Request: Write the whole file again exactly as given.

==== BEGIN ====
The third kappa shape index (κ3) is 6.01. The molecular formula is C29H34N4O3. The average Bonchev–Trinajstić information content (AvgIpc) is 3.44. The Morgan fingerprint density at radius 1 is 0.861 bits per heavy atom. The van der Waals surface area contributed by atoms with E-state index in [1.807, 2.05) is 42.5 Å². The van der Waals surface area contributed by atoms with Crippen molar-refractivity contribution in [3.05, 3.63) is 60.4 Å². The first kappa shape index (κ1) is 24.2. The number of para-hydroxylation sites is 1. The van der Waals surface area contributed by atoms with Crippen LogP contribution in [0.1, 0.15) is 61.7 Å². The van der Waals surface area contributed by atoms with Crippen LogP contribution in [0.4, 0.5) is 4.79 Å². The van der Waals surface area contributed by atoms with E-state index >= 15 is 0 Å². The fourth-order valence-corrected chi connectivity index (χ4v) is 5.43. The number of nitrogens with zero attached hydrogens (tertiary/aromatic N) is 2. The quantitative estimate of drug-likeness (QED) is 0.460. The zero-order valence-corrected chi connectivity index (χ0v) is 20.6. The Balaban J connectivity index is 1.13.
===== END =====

The third kappa shape index (κ3) is 6.01. The molecular formula is C29H34N4O3. The average Bonchev–Trinajstić information content (AvgIpc) is 3.44. The Morgan fingerprint density at radius 1 is 0.861 bits per heavy atom. The van der Waals surface area contributed by atoms with E-state index in [1.807, 2.05) is 42.5 Å². The van der Waals surface area contributed by atoms with Crippen molar-refractivity contribution in [3.05, 3.63) is 60.4 Å². The first kappa shape index (κ1) is 24.2. The number of para-hydroxylation sites is 1. The van der Waals surface area contributed by atoms with Crippen LogP contribution in [0.1, 0.15) is 61.7 Å². The van der Waals surface area contributed by atoms with Crippen LogP contribution in [0.4, 0.5) is 4.79 Å². The van der Waals surface area contributed by atoms with E-state index >= 15 is 0 Å². The fourth-order valence-corrected chi connectivity index (χ4v) is 5.43. The number of nitrogens with zero attached hydrogens (tertiary/aromatic N) is 2. The quantitative estimate of drug-likeness (QED) is 0.460. The zero-order valence-corrected chi connectivity index (χ0v) is 20.6. The Balaban J connectivity index is 1.13.